The following information is evidence to support the production of the new Local Plan.
Requested by the Inspector, this Topic Paper sets out estimated annual phasing rates for each outstanding permission and proposed allocation site, updated housing trajectory graph which reflects the identified annual phasing rates and includes all relevant sources of supply including outstanding permissions.
This Five Year Land Supply Statement is produced to inform the Local Plan examination hearings. It is produced as though the Local Plan has been adopted and the refined housing trajectory is approved. A date of adoption within the financial year of 2018/19 is assumed.
This viability study is part of the evidence base for the Broads Authority Local Plan. Firstly, it assesses the viability of types of sites submitted through the Site allocations Part of the Local Plan. Secondly it assesses whether policies in the Local Plan will adversely affect the viability of development proposed in the Site allocations Part of the Local Plan or the delivery of other developments in the plan period.
A Strategic Flood Risk Assessment is a study carried out by one or more local planning authorities to assess the risk to an area from flooding from all sources, now and in the future, taking account of the impacts of climate change, and to assess the impact that land use changes and development in the area will have on flood risk. One of the main outputs of such a study is the identification of the flood risk zones that are needed in planning – 1, 2, 3a and 3b plus climate change.
There are actually four SFRAs that cover the Broads.
Please visit our SFRA page to find out more.
The links between planning and health have been known for a long time. This Protocol provides important background information relating to the needs of the population resulting from development in Norfolk as well as processes to follow to ensure that health continues to be an important consideration when planning and delivering development in Norfolk.
An Equality Impact Assessment of the Local Plan has been undertaken to consider whether the Plan policies reflect the equality needs of the Broads’ community and others potentially affected by the Plan.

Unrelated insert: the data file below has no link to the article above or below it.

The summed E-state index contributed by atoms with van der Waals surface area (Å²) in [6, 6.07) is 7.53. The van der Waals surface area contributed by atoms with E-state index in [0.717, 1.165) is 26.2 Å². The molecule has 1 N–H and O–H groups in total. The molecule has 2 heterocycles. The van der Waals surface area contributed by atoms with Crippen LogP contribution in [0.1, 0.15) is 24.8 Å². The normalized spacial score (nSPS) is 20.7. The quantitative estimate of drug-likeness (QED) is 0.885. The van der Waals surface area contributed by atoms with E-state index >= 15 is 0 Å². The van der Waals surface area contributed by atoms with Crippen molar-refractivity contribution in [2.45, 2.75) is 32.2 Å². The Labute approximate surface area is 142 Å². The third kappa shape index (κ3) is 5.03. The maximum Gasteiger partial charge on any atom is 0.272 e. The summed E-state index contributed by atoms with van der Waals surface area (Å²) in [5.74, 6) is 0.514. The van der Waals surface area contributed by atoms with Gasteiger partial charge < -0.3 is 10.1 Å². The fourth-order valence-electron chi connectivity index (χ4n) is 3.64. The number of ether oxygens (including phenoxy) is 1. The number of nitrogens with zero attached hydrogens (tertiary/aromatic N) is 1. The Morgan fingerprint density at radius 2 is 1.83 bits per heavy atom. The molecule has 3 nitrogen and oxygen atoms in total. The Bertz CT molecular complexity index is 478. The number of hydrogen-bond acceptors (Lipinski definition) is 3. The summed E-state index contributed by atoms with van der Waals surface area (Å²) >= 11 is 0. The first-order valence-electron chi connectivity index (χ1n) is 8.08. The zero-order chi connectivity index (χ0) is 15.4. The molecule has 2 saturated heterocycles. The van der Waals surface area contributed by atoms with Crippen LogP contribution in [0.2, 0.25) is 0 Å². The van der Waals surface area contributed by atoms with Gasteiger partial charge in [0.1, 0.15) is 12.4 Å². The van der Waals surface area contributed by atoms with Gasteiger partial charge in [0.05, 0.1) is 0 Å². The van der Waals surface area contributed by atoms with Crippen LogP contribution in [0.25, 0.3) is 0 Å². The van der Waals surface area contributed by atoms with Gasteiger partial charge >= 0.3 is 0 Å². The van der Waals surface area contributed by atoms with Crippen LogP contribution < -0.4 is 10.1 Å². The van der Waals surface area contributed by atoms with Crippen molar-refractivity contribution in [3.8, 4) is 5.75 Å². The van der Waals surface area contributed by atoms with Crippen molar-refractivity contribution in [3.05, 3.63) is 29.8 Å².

Parts of the Broads Authority Executive Area cover parts of six District Councils in two Counties. The Sustainable Community Strategies of these councils have informed the production of the Broads Authority Local Plan. These are assessed in terms of compatibility between the objectives of the Strategies and the policies of the Local Plan. Because of the age of the documents, we have also assessed the Corporate or Business Plans of our districts.
Five Norfolk local authorities (Broadland District Council, Great Yarmouth Borough Council, North Norfolk District Council, Norwich City Council, and South Norfolk District Council), alongside the Broads Authority and Norfolk County Council, commissioned RRR Consultancy Ltd to undertake a Caravans and Houseboats Needs Accommodation Assessment (ANA) for the period 2017-2036.
The Broads Plan and Local Plan Comparison assessment briefly shows how the Local Plan is in conformity with the emerging Broads Plan (2017).
This assessment shows how the issues raised in the Issues and Options consultation have been taken forward.
As part of the Issues and Options consultation, held in early 2016, stakeholders and the public were asked to nominate areas suitable for residential moorings. A further call for sites was held in June/July 2017. On this occasion, marinas and boatyards that meet the locational requirements of the policy (i.e. within or adjacent to development boundaries) were contacted. The nominations received have been assessed. Assessment of residential moorings nominations document.
Some further sites were submitted prior to submitting the Local Plan and the assessment of these can be found here: Assessment of residential moorings nominations received during the Publication Consultation January 2018
The skies of the Broads were surveyed between October 2015 and April 2016 to ascertain the darkness levels.
This study discusses the surveys as well as presents the results. The darkest areas are around Hickling Broad and Geldeston areas.
This report compares the two recent datasets that assess light pollution in the area. The Dark Skies Survey data was compiled between October 2015 and March 2016. This work effectively looked up from the ground. The other evidence (Night Blight) was completed by the CPRE in 2016 and used satellites to assess the light pollution around the whole country, by looking down at the earth.
As part of the Issues and Options consultation (February to April 2016), a call for nominations for areas to be considered as Local Green Space was made. Parish Councils were given a further opportunity in the summer of 2016. Anyone wishing to nominate an area were asked to fill a form out. See Appendix A for the nomination form. Some sites were included in the draft policy set out in the Preferred Options Local Plan. As part of that consultation, we received many comments and as such, we have revised the Local Green Space Nominations and Assessment report which assesses nominations received.
This Local Plan and Adopted Neighbour Plans assessment table shows the visions and objectives of the various adopted Neighbourhood Plans and explains how these are addressed in the Local Plan. It is important to note that not all of the area of the parishes to which the Neighbourhood Plans apply is within the Broads.